As a brewer, we are always trying to keep up with the newest trends while maintaining a well-balanced tap list. Lately, the “hazy craze” has taken craft beer by storm with more and more cloudy beers and New England IPAs popping up every day. But what about those beers that are a little more off the beaten path? Being a bit of an adventurous person myself, I like to try new things…more specifically, styles that are new to me. I had the pleasure of working on one of the early pilot batches of gose while I was still an assistant brewer at our Ardmore location. The idea of souring a beer in the kettle overnight and coming back the next day to finish the rest of the “brew day” seemed rather strange to me. Then we added Himalayan salt and coriander—and what a flavor! I was totally sucked in and had to know more.
First thing’s first, I needed to know how to pronounce this name. After listening to several folks and doing a little digging I do believe it is pronounced gose-uh, as in it rhymes with Rosa. A gose is a northern-German wheat ale, low in alcohol and has a tart, lactic(acid) zip to it. Originally these beers were thought to have been spontaneously fermented. This means they were stored in fermentation vessels that were open to the atmosphere. This allowed wild yeast and bacteria to enter the brew, providing that great tart taste. Some believe these beers have a close relation with lambics. They also gained a nice salt quality from the Goslar river. Thankfully, we have labs to help us nowadays that allow things to progress a little faster.
After some further investigation and picking of brains I also learned that goses almost disappeared from the beer scene entirely! At their height in the 1700’s they had become all the rage in Leipzig, Germany, finding their way into many taverns. There were even taverns that had gose on draft! Fast forwarding a little, in 1966, goses had all disappeared from production. The last brewery brewing them, Wurlzer, had closed up shop and their recipe books were accidentally destroyed. Thankfully, a gentleman by the name of Lothar Goldhahn refused to allow the style to die. He did a good deal of research and tracked down old employees from previous gose producing breweries. He eventually put together some recipes from numerous sources and convinced a berliner weisse brewery in Berlin to start brewing the beer. Before long, goses were back in the lime light! To this day, you can still visit Ohne Bedenshenke, Goldhahn’s gosenschenke – gose tavern, located in Leipzig, Germany.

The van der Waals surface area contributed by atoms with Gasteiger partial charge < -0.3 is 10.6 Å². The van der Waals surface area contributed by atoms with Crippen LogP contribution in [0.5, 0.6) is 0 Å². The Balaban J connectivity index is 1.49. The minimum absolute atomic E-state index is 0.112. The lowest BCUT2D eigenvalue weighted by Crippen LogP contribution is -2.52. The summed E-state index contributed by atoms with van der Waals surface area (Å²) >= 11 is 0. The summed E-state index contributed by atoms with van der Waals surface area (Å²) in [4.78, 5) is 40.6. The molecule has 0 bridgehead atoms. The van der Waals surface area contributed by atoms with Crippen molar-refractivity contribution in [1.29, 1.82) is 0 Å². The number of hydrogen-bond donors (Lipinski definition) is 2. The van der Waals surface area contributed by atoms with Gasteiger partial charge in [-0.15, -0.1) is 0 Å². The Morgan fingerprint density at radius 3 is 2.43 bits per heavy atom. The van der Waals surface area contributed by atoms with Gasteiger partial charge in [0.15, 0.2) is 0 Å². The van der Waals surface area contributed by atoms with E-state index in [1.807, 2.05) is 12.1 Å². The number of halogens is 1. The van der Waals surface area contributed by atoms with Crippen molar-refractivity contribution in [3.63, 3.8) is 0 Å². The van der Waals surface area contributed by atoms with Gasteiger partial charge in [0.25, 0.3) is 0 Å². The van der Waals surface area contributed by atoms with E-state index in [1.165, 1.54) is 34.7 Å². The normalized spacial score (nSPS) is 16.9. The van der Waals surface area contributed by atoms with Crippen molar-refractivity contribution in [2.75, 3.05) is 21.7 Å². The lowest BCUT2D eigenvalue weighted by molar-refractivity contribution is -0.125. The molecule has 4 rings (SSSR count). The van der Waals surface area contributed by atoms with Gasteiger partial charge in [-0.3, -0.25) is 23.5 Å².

Now I transport you to…TODAY! Iron Hill has taken the gose style and put our own stamp on it. Our Tropical Blast Gose has vibrant flavors of blood orange and pineapple that dance the samba together in this tropics-inspired beer. It starts off juicy, slightly sour, and totally refreshing. Then the gose style breaks out its signature move – a subtly salty finish that’ll leave you craving an encore. Starting August 9th, we will be releasing a limited run of Tropical Blast in 16oz cans—so get at them while the getting is good. Happy sour drinking!
With 14 locations in Pennsylvania, Delaware, New Jersey and South Carolina, there’s an Iron Hill Brewery & Restaurant near you. Each brewpub has their own craft kitchen and scratch brewery, allowing individual chefs and brewers the creativity to pair the freshest ingredients with the highest quality grains and hops. Monthly releases vary by location, so scout out our beers on tap and visit us soon.
This article was contributed by Marc Campolongo. Marc is the Lead Brewer at Iron Hill Chestnut Hill.